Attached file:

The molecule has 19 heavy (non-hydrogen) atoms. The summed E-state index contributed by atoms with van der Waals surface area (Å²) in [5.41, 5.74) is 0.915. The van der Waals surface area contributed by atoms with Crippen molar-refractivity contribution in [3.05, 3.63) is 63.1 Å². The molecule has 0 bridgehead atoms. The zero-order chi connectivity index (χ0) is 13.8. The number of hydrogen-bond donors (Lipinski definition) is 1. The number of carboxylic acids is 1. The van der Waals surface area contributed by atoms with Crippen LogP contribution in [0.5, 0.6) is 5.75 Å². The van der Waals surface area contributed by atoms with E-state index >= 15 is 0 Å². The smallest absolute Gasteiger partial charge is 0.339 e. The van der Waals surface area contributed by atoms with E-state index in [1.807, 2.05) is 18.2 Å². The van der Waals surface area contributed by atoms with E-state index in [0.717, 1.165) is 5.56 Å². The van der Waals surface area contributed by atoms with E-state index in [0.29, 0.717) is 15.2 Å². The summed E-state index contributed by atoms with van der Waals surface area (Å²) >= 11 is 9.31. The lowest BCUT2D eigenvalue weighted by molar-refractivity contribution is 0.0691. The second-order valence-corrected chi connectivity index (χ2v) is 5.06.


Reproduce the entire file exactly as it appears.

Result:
The molecule has 19 heavy (non-hydrogen) atoms. The summed E-state index contributed by atoms with van der Waals surface area (Å²) in [5.41, 5.74) is 0.915. The van der Waals surface area contributed by atoms with Crippen molar-refractivity contribution in [3.05, 3.63) is 63.1 Å². The molecule has 0 bridgehead atoms. The zero-order chi connectivity index (χ0) is 13.8. The number of hydrogen-bond donors (Lipinski definition) is 1. The number of carboxylic acids is 1. The van der Waals surface area contributed by atoms with Crippen LogP contribution in [0.5, 0.6) is 5.75 Å². The van der Waals surface area contributed by atoms with E-state index >= 15 is 0 Å². The smallest absolute Gasteiger partial charge is 0.339 e. The van der Waals surface area contributed by atoms with E-state index in [1.807, 2.05) is 18.2 Å². The van der Waals surface area contributed by atoms with E-state index in [0.717, 1.165) is 5.56 Å². The van der Waals surface area contributed by atoms with E-state index in [0.29, 0.717) is 15.2 Å². The summed E-state index contributed by atoms with van der Waals surface area (Å²) >= 11 is 9.31. The lowest BCUT2D eigenvalue weighted by molar-refractivity contribution is 0.0691. The second-order valence-corrected chi connectivity index (χ2v) is 5.06.